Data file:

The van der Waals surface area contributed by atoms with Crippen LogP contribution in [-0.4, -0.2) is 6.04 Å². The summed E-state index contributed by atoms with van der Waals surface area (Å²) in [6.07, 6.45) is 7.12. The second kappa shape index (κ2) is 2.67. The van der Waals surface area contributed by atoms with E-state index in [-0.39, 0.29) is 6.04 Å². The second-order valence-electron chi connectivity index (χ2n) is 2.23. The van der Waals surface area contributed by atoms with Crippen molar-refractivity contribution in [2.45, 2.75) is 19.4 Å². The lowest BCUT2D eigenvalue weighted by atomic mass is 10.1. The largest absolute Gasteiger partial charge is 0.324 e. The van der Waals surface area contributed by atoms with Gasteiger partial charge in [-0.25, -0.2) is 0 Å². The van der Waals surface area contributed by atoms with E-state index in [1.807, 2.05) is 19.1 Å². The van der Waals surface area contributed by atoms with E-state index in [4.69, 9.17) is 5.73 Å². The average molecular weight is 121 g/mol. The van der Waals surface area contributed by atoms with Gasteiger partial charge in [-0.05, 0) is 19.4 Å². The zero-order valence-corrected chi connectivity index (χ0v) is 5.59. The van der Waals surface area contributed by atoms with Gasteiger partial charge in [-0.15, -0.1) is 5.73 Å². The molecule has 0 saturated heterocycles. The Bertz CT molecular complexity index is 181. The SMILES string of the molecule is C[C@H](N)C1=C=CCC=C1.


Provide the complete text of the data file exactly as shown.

The van der Waals surface area contributed by atoms with Crippen LogP contribution in [-0.4, -0.2) is 6.04 Å². The summed E-state index contributed by atoms with van der Waals surface area (Å²) in [6.07, 6.45) is 7.12. The second kappa shape index (κ2) is 2.67. The van der Waals surface area contributed by atoms with E-state index in [-0.39, 0.29) is 6.04 Å². The second-order valence-electron chi connectivity index (χ2n) is 2.23. The van der Waals surface area contributed by atoms with Crippen molar-refractivity contribution in [2.45, 2.75) is 19.4 Å². The lowest BCUT2D eigenvalue weighted by atomic mass is 10.1. The largest absolute Gasteiger partial charge is 0.324 e. The van der Waals surface area contributed by atoms with Gasteiger partial charge in [-0.25, -0.2) is 0 Å². The van der Waals surface area contributed by atoms with E-state index in [1.807, 2.05) is 19.1 Å². The van der Waals surface area contributed by atoms with E-state index in [4.69, 9.17) is 5.73 Å². The average molecular weight is 121 g/mol. The van der Waals surface area contributed by atoms with Gasteiger partial charge in [-0.05, 0) is 19.4 Å². The zero-order valence-corrected chi connectivity index (χ0v) is 5.59. The van der Waals surface area contributed by atoms with Gasteiger partial charge in [-0.15, -0.1) is 5.73 Å². The molecule has 0 saturated heterocycles. The Bertz CT molecular complexity index is 181. The SMILES string of the molecule is C[C@H](N)C1=C=CCC=C1.